How to protect yourself from salmonella food poisoning

Salmonella is an unpleasant experience, but tracking down what caused your food poisoning can be just as painful. From potential culprits to solutions, here’s what experts say you should know.

Australia is no stranger to food poisoning with reportedly around 4.1 million cases each year.

But some statistics show around 55,000 of these cases are caused by salmonella, the second most common source of severe acute diarrhoea in Australia.

What is salmonella food poisoning?

Also known as salmonellosis, salmonella is a form of gastroenteritis or food poisoning.

According to the World Health Organisation, while salmonella cases are typically mild, it can sometimes be life-threatening depending on various host factors and the type of salmonella strain.

This foodborne illness can also be linked to backyard poultry such as chickens and ducks.

“It’s great to have fresh eggs and for kids to learn about where their food comes from,” Food Safety Information Council chair Cathy Moir says.

“But backyard chooks and ducks can be a source of salmonella infections which can cause serious illnesses.”

Symptoms of salmonella food poisoning

Symptoms of salmonellosis usually occur within six to 72 hours of eating contaminated food and can include diarrhoea, fever, headache, stomach cramps, nausea, vomiting and dehydration.

Most people will recover within a week, according to NSW Health, but medical consultation is recommended if symptoms have lasted longer than a few days.

What causes salmonella food poisoning?

As well as in backyard chooks, the bacteria can be found in undercooked meat, raw or undercooked eggs and foods that contain these products, such as raw egg mayonnaise and some desserts.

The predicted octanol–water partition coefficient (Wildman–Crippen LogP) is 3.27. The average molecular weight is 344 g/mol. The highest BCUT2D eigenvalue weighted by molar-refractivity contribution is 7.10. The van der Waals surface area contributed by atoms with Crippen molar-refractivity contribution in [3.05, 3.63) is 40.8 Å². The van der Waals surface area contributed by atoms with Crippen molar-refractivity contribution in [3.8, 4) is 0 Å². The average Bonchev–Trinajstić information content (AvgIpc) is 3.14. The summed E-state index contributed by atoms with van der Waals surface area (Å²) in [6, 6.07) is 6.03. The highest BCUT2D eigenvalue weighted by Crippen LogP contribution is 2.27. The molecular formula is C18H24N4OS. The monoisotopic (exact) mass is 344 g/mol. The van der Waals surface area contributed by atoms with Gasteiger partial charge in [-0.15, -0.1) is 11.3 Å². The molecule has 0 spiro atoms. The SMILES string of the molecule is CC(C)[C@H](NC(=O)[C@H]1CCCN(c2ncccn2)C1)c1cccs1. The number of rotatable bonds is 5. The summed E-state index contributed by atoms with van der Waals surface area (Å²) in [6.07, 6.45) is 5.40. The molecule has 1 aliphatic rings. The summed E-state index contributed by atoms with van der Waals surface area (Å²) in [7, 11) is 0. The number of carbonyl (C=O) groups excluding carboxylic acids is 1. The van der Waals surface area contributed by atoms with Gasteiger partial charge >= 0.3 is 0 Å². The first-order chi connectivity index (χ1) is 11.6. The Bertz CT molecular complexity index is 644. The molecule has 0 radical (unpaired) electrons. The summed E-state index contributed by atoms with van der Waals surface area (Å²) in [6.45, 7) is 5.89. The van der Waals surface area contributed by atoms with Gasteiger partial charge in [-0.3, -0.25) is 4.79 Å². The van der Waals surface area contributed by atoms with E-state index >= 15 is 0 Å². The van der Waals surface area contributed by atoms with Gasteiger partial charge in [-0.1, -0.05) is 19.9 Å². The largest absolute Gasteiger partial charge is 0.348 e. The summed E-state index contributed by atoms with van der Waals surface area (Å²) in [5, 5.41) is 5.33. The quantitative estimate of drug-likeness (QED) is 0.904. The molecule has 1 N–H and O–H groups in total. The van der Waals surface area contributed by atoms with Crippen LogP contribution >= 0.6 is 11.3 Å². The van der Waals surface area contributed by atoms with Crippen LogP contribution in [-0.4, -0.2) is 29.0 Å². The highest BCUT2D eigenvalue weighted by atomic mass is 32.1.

This also includes cooked food that comes into contact with the bacteria.

Fruits and vegetables, like leafy salad vegetables, that come into contact with contaminated soil can also carry salmonella bacteria.

And if you’re unsure what caused your salmonella poisoning, the Food Safety Information Council says this is where their “food detectives” play a role.

“More recently whole genome sequencing has emerged as a highly accurate tool… to identify the viruses, bacteria, fungi and parasites that cause foodborne disease,” Cathy says.

“Tracking down what caused these cases is a huge job and in the past, this was only done by asking those with food poisoning what and where they had eaten recently and trying to link that information to a particular source of the suspect food or type of food.”

How to protect yourself against salmonella food poisoning

Without precautionary measures, salmonella poisoning could increase the risk of immune-relate diseases such as arthritis and potentially be passed along from a pregnant mother to her baby.

“Have different chopping boards for food preparation – have a board for chicken, one for red meat, one for fish and one for salad and vegetables, and only use those boards for that purpose,” Dietitians Australia Margaret Hay says.

“Don’t cut salads on the board you’ve just used to cut raw chicken, for example. And once you’ve finished, wash the chopping board in hot, soapy water and dry it well.”

Salmonella can also grow in foods that aren’t stored at the right temperature, which can become a bigger problem in warmer weather if food is left out for a while.

“Cool foods should be stored below 5C and hot foods need to be above 60C,” Margaret says.

“Don’t leave foods on the bench and don’t keep reheating foods.”

Other food safety tips:

  • Ensure raw chicken stored in the fridge is wrapped, so that its juices do not drip on to food below.
  • Wash fruit and vegetables thoroughly before eating them.
  • Reheat leftovers only once, and only reheat the amount of food you want to eat.
  • Throw away food after it has been in the fridge for two to three days.

For more on food safety:

Written by Sarah Marinos. Updated by Melissa Hong in July 2023.